In calculating cost of living adjustments, the Social Security Administration looks at the increase in the CPI-W between the third quarter of the previous year and the third quarter of the current year.
For 2021, the COLA for Social Security and Supplemental Security Income benefits was 1.3%. This was down from the 1.6% bump beneficiaries received in 2020. One reason for such a modest increase was that energy prices fell in response to lower demand for transportation fuel during the COVID-19 lockdown. With inflation growing more rapidly in the first few months of 2021, many analysts are predicting a much higher adjustment to 2022 benefits.
Impact on Social Security Benefits
Each cost of living adjustment from the Social Security Administration results in an increase in your monthly Social Security retirement or Supplemental Security Income benefit. To determine how much more you will receive, the Social Security Administration multiplies the current primary insurance amount of your benefit by the percentage of the COLA.
Your primary insurance amount is based on a formula that relates to your history of work earnings. This determines the amount of benefits you will be eligible to receive at your full retirement age. If you retire before your full retirement age, your actual benefit will be lower than your primary insurance amount. If you retire after your full retirement age, it will be higher.
Consider how the 1.3% adjustment for benefits payable in January 2021 affected three types of beneficiaries: The average retired worker saw a $20 increase in monthly benefits, from $1,523 to $1,543. Benefits for spouses of retired workers increased by an average of $10 a month, from $791 to $801. The monthly benefit for disabled workers went up an average $16, from $1,261 to $1,277.
Why COLAs Matter to Retirees
The Social Security Administration estimates that in 2021, an average of 65 million Americans will receive a Social Security benefit. Nearly nine out of 10 people who are 65 or older in the U.S. receive Social Security benefits, and among those senior beneficiaries, 50% of married couples and 70% of unmarried people derive 50% or more of their income from Social Security, according to the agency's most recent data. In that same group, 21% of married couples and 45% of unmarried people rely on Social Security for more than 90% of their income.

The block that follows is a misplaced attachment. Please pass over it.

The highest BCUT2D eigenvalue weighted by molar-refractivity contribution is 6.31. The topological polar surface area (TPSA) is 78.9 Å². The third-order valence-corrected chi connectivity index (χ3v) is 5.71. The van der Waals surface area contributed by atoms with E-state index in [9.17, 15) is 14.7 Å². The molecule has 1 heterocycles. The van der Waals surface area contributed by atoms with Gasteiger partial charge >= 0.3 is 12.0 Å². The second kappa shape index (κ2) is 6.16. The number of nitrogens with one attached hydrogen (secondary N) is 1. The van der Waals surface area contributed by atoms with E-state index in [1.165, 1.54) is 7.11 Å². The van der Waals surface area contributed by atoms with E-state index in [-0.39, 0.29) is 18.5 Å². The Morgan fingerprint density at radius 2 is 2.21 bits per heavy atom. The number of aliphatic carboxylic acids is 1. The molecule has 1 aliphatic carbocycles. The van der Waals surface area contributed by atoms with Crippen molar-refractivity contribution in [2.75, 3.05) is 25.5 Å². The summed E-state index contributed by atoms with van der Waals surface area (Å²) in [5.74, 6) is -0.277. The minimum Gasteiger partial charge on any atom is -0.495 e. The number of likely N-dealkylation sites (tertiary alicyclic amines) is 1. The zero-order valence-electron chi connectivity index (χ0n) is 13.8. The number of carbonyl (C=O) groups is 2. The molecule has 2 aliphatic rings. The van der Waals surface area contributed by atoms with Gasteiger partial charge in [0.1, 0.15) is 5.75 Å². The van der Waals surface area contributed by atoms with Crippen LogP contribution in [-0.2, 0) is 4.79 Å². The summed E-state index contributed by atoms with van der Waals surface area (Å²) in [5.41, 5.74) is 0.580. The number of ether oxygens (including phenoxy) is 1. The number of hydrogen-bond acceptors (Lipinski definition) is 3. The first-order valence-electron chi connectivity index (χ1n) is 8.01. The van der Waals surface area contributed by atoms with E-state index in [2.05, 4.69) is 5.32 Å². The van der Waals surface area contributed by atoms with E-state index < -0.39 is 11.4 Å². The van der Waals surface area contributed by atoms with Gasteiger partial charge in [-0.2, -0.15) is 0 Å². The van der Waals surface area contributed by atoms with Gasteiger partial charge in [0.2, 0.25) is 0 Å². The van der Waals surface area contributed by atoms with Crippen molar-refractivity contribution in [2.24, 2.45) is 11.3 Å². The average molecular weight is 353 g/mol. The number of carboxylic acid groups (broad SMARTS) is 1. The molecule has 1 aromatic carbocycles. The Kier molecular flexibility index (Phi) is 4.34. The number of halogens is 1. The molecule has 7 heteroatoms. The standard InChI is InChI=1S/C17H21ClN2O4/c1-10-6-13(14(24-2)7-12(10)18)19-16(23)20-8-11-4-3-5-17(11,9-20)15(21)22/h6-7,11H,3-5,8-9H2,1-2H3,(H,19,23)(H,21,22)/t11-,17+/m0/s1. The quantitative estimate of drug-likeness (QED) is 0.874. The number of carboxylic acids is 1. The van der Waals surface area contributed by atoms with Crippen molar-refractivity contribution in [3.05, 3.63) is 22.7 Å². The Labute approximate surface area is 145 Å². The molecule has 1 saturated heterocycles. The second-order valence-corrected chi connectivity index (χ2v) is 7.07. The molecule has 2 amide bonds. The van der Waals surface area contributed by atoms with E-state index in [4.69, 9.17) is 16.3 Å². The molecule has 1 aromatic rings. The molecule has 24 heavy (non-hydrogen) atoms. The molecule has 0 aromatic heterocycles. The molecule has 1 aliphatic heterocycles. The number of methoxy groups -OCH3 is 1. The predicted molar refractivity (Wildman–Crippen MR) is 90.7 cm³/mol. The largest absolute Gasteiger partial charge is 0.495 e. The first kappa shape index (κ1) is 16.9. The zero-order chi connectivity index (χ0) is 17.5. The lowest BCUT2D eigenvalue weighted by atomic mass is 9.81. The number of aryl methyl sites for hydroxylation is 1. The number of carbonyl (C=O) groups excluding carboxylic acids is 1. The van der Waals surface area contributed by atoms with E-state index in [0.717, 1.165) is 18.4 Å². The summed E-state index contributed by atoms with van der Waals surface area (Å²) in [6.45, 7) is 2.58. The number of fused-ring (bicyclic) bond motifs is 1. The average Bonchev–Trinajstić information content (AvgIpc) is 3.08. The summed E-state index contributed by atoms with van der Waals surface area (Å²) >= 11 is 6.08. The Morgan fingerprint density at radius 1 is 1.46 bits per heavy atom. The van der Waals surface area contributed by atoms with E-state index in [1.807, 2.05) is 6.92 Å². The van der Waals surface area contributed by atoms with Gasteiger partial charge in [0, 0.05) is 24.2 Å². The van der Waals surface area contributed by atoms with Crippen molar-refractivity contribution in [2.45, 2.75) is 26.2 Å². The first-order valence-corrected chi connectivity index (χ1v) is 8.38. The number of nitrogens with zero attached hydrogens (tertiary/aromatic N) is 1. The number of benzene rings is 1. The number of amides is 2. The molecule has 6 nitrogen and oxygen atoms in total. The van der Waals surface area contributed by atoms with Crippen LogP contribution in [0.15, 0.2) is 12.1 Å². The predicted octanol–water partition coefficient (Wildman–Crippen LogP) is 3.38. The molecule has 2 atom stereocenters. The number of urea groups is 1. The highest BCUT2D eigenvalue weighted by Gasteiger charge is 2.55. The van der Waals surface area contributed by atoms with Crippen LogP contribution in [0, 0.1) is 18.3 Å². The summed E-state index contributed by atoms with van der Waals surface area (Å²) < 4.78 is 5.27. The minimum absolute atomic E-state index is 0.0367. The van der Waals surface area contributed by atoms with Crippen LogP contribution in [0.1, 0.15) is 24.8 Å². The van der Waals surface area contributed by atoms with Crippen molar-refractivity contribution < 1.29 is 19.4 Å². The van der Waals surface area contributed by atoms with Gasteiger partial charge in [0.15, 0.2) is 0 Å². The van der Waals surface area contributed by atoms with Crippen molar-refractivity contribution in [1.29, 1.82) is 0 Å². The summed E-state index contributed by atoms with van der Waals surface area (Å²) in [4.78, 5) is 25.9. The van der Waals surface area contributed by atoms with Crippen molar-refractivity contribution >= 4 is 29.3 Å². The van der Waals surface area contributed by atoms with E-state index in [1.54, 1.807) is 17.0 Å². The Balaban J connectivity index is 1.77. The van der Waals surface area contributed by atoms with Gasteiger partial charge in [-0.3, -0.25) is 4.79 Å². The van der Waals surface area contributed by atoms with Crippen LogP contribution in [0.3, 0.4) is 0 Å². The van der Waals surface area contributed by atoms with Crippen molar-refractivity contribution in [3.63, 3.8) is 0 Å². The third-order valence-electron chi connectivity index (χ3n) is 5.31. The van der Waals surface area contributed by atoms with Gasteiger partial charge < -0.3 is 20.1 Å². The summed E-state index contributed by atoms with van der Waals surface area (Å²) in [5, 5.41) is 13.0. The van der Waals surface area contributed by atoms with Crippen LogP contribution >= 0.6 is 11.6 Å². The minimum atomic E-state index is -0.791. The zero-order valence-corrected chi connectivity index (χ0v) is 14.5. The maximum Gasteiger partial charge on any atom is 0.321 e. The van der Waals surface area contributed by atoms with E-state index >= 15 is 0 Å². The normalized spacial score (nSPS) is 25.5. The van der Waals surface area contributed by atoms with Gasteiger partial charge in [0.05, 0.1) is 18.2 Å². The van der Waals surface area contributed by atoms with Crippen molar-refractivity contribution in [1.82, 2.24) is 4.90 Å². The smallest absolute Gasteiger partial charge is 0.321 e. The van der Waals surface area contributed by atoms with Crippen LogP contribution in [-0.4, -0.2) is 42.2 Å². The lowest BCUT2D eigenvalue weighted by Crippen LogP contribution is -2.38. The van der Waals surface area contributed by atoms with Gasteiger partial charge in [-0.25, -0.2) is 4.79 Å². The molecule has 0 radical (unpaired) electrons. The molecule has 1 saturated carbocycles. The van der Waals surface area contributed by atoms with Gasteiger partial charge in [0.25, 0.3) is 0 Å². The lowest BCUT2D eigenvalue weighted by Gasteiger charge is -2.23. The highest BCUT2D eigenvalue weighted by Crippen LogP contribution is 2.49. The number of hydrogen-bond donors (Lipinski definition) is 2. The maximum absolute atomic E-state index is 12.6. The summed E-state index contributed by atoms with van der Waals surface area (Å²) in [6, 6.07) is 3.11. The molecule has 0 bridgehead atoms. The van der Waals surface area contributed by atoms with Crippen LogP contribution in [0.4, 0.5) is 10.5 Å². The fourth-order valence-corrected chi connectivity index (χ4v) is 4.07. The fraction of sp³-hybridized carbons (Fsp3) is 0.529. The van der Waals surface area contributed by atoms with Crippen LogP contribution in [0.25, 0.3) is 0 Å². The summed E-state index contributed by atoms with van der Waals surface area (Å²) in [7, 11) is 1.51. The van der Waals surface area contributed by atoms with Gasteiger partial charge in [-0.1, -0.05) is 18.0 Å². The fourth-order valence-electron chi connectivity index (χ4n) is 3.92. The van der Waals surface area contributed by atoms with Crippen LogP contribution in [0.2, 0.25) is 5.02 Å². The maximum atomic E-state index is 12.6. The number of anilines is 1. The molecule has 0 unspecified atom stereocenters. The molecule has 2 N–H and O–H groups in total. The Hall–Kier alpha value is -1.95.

Without adjustments to Social Security benefits to counter the rising cost of living, it becomes more difficult for most retirees to make ends meet. Even for those who have additional sources of retirement income, those automatic COLAs can make a difference.
- The purpose of the Social Security Administration's cost of living adjustments is to prevent inflation from eroding the purchasing power of its benefits.
- The Social Security Administration has been making automatic cost of living adjustments since 1975 under the authority of the 1972 amendment to the Social Security Act.
- When the prices of certain consumer goods and services go up, Social Security and Supplemental Security Income benefits increase for that year.
- When there is no increase in the inflation rate for a hypothetical basket of goods and services, there is no cost of living adjustment to benefit amounts.
- There have been only three instances since their establishment when COLAs have not occurred.
Cost of living adjustments are vital to the financial security of retirees, especially those who depend on Social Security for a major portion of their income.